Bridge of Allan
If you have any spare time while visiting the Wallace Monument, take half an hour to wander through the streets of Bridge of Allan. It is, full of grand town houses and quaint little independent shops selling high quality clothing and home gifts. It also has some lovely cafes and restaurants, the most popular of which is the Allanwater Cafe. It is actually a ‘chippy’ - a shop selling deep fried chips (thick french fries) and fish in batter. Scotland is famous for its chip shops and many a traveller views eating a fish and chip supper as must-do during their Scottish vacation. Some chip shops are better than others however, and the Allanwater, just like the village itself, is classier than most.
Day 1 - Evening
There are lots of great places for dinner in both Bridge of Allan and Stirling but if you are looking for a lively evening, its best to head back into Stirling centre for post dinner drinks. Brewdog is modern bar with lots of craft Scottish beer, you will find Brewdog bars all over Scotland and they have even opened a hotel in Ohio, USA! What started as a small Aberdeenshire craft brewery has become a huge global brand. If you are looking for a more traditional bar, head to Nicky-Tams which opened in 1718 and still has some of the original features including the family crest of Laird Graigengelt, the original owner, in the stonework above the entrance.
Day 2 - Morning
Battle of Bannockburn
If William Wallace is our most famous warrior, Robert the Bruce (King Robert I) comes in at a close second. On the 23rd of June 1314, Robert the Bruce was met by King Edward II of England’s army for a bloody two-day battle. Edward brought an estimated 16,000 strong army with hopes of destroying the much smaller Scottish army who were training for battle in the fields of Bannockburn. Robert the Bruce, however, was a great general and had carefully positioned his men to give them considerable advantages over their attackers. He used tree cover and dug ditches to force the English soldiers into the path of his heavy infantry. The battle was one of Scotland’s greatest victories over the English and is noted in history as the end of the Scottish Wars of Independence. However, Edward narrowly escaped and still refused to recognise Robert the Bruce as King of an independent Scotland. Scottish independence was officially recognised in 1328 by Edward III.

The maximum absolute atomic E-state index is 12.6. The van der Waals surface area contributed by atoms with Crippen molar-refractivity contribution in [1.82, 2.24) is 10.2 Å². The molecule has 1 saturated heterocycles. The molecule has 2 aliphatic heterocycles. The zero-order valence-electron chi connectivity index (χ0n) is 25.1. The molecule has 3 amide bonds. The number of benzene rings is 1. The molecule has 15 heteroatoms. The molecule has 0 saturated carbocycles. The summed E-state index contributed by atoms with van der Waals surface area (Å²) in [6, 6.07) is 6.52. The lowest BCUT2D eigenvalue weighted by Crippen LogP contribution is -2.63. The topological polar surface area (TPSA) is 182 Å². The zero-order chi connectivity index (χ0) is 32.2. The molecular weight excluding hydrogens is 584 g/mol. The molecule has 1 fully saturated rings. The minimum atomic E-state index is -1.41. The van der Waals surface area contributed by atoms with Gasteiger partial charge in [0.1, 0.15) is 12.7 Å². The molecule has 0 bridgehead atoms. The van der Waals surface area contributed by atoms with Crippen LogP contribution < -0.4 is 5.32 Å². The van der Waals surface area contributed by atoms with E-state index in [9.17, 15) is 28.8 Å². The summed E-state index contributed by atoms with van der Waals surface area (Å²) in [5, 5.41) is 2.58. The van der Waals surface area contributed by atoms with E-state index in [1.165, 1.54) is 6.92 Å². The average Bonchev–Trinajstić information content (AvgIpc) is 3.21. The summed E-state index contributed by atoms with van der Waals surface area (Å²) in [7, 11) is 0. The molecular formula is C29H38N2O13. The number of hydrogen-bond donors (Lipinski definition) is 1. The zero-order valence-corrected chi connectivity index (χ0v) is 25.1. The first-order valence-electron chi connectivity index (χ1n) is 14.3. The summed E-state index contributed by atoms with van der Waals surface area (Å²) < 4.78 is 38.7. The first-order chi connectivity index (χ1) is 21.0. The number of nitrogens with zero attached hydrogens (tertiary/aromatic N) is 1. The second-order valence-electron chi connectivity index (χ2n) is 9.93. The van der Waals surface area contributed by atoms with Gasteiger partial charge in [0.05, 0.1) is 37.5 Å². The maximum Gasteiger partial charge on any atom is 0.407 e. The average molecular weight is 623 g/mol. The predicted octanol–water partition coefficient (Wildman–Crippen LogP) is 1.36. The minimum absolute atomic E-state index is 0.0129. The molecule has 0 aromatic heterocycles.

Today the site of the Battle of Bannockburn offers a visitor centre with an immersive digital experience which re-creates the battle. There is also a large statue of Robert the Bruce. People have visited this site for hundreds or years, fascinated by its history. You have to pre-book your visit so make sure you do this well in advance of your trip (or travel with Best Scottish Tours and we will do this for you!)
Day 2 - Afternoon
Carron Valley and North Third Reservoir
So far this has been a fairly history heavy itinerary, but there is also an abundance of breathtaking countryside around Stirling. The Ochil Hills mark the northern border of the city and to the south are several reservoirs which are a great place to go for a leisurely afternoon walk.
North Third Reservoir is just 10 minutes by car from the Battle of Bannockburn and 15/20 minutes from Stirling city centre but you would have to add an extra 10 minutes to both of these drive time to reach Carron Valley. Both are worth a visit and they are especially beautiful in the winter when they are often covered in snow, but Carron Valley has to be my favourite. I spend a lot of time there all year round and although it is fairly close to the city, you feel like you are miles away from the busyness of modern life. A walk around either would be a wonderful way to end your two-day tour of Stirling.
Other places of interest:
Stirling Old Bridge
The medieval Stirling Old Bridge is situated right in the centre of the city so it is likely you will drive past it a few times during your visit. If you have a spare half hour, sit by the river and watch the world go by. It is particularly beautiful in the autumn as large trees surround the bridge. You also get a great view of the castle from here.
The Engine Shed
If you are travelling with children, The Engine Shed will entertain them for a few hours and it is a great addition to a family itinerary. It is full of 3D and hands-on exhibits that explore Scottish heritage and conservation efforts in Scotland.